Antarctica: Layers of Time, Beautiful Monsters

– Hugh Conacher

The Antarctic has extraordinary luminosity. Its scale is incomprehensible. Time stands still. In its current form, the exhibition consists of sixteen photographic images, designed to be shown as diptychs. Each diptych requires six and a half feet of wall space and ideally there’s around two feet between each. They are exhibited linearly fashion the total wall space is approximately sixty-eight running feet. It can expand or contract to suit the venue. Unfortunately nowadays many people see photography on a small screen via the Internet. The opportunity to see images in a form that allows the viewer to really consider their content is rare. Viewers can spend time with each image to closely examine its detail and step away to consider the whole and then step in again.

The Arctic and Antarctic are preeminent teachers of the play of light and sculptural form. The artist experiences and learns from a range of light-related phenomena, weather and form in the Polar Regions. It is an experience not seen anywhere else in the world. The complex refraction of light through icebergs and ice blisters, the vastness of ancient ice fields that produce feelings of the diminutiveness of human life and of the sublime. The environment is not simply a setting, not simply the lights and set for the main action; it is the primary drama – the visual storyteller.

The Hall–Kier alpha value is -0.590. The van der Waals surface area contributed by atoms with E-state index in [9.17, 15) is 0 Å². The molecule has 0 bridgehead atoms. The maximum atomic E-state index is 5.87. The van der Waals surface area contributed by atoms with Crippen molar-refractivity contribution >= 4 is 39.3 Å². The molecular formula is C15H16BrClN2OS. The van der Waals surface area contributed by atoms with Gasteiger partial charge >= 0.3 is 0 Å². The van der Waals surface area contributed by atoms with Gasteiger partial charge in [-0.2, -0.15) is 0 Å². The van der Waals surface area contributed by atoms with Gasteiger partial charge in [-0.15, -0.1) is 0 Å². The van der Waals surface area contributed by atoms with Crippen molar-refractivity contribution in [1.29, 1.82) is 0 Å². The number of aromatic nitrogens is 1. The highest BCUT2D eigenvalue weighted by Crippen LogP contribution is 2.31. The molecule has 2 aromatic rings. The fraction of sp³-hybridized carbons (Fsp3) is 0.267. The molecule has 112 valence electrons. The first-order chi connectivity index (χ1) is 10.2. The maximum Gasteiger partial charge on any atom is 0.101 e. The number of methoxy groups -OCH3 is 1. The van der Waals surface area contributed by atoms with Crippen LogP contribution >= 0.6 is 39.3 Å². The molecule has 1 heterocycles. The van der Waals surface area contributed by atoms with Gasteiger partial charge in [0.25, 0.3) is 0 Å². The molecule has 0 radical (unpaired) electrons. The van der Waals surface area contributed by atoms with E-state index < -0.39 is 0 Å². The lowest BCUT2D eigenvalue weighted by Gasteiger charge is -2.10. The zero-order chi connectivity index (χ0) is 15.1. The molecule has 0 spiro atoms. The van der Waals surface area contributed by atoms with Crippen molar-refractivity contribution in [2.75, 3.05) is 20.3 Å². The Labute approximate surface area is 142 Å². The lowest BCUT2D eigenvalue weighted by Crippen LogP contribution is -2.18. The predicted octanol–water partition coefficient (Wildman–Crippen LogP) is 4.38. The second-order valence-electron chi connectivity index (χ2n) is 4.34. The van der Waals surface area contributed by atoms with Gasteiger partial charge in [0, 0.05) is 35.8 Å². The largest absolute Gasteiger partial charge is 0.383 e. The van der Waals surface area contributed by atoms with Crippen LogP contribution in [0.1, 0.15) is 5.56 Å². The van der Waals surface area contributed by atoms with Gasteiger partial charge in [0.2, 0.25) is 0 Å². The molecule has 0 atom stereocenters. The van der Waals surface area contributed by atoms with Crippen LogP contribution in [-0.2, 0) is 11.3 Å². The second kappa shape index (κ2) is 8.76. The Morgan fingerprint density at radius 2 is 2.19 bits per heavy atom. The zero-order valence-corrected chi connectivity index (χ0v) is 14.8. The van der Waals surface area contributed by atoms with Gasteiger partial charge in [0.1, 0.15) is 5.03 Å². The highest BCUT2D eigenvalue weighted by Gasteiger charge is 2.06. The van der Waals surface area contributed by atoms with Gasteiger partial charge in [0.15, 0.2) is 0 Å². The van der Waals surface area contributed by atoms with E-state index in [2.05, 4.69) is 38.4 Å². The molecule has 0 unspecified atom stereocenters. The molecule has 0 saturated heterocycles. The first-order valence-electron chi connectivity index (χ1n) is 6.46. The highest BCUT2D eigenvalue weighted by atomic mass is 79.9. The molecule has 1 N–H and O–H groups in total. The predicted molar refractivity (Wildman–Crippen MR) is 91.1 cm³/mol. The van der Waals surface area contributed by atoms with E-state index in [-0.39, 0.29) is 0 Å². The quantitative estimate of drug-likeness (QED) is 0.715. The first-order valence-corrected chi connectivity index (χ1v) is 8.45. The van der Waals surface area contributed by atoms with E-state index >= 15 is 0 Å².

In the three weeks the artist spent in the Antarctic, Hugh captured over 10,000 images of mountains and ice and animals and rust. Although the editing process was ongoing, it wasn’t until he returned home that he fully realized what he had experienced. The luminosity of this mountainous environment is extraordinary – light behaves differently there. Colours are more intense than imagined and the natural environment appears to be monochromatic.